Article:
Smooth sailing for Lazy River
By Jesse Phelps
Construction of the Lazy River water attraction
at Lake Casitas is back on track with full clearance from above.
As reported Friday, the cease-and-desist order issued by the
Bureau of Reclamation on Feb. 21 that mandated Casitas Municipal
Water District shut down construction on the park, its latest
addition to lakeside recreation, has been reversed.
Satisfied that the park will not have significant negative impacts
on the environment and assuaged by recent talks with the district,
the bureau lifted the order on March 26, according to a press
release from Casitas Municipal Water District General Manager
The bureau, which originally had concerns both about the construction
itself and a lack of response from Casitas to its queries, conducted
a National Environmental Policy Act review over the last several
weeks. According to Casitas and confirmed by Michael Paul Jackson,
deputy area manager for the South-Central California office of
the Bureau of Reclamation, the review resulted in a Finding of
No Significant Impact, or FONSI. The latest development has disappointed
"I was actually surprised that the Bureau of Reclamation
had acted so swiftly in providing the FONSI for the Lazy River
because of the incredible importance that is looming next year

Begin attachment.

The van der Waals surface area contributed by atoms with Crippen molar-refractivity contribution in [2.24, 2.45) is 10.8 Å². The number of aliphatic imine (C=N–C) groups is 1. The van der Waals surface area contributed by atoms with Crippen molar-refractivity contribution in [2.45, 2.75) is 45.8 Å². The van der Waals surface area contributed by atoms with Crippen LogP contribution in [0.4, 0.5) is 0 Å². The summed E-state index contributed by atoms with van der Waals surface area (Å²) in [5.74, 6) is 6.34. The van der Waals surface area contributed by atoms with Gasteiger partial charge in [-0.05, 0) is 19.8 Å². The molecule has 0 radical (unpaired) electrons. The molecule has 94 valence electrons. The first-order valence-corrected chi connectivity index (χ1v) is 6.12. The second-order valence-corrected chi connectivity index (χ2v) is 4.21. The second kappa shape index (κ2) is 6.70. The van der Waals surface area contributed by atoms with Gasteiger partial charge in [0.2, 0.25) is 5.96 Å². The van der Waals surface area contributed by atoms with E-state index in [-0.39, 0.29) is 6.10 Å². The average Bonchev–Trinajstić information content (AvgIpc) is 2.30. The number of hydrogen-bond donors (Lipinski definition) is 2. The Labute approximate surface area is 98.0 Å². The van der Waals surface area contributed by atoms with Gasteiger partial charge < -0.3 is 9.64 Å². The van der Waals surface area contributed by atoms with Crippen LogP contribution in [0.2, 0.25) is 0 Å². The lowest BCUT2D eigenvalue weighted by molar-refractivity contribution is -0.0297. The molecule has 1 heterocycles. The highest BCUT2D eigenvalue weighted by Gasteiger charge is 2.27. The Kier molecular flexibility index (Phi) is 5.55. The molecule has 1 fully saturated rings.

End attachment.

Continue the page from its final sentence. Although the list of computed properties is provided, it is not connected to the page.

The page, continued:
when the Teague Watershed is being cleared out. All the lifetime
estates are coming to an end.
And the Bureau actually knows, or they
should know, that all of that development south of Highway 150
will jeopardize the effectiveness and the ability of the Teague
Watershed to function as it's supposed to," said Russ Baggerly
of the Environmental Coalition of Ventura County.
Jackson, in response to concerns about the watershed, said that
he'd heard that "folks preferred an alternative swim site
to swimming in the lake." He also lauded Casitas for its
quick and responsible action since receiving the order. "That
was principally getting us all environmental documentation that
they had and $5,000 for us to do our own federal environmental
review," he said.
Casitas representatives predictably expressed joy at the finding.
"We are pleased that Reclamation has approved this project
and feel that Reclamation's FONSI validates Casitas' initial
environmental assessment of the Lazy River as a facility that
has no significant impacts to the environment of Ojai,"
Casitas describes the Lazy River as a ribbon-like channel about
1,400 feet long, which will allow "park customers to relax
while floating on an inner tube." The project, along with
the adjoining water playground, is envisioned by Casitas as a
"safe and supervised recreation for kids and parents during
the summer ... that will create approximately 20 additional employment
opportunities for local teens."
Vocal opposition from some local groups, who see not job opportunities
but the potential for erosion and the contamination of the water
table, is likely to continue but for the time being, Casitas
will be happy with the support of the Bureau of Reclamation.
Having navigated the rapids, Casitas plans
to take advantage of the calmer waters by getting back to work,
according to board member Jim Coultas. Coultas said last week
that in light of the new findings, Casitas will re-initiate construction
The Ojai Valley News
to the news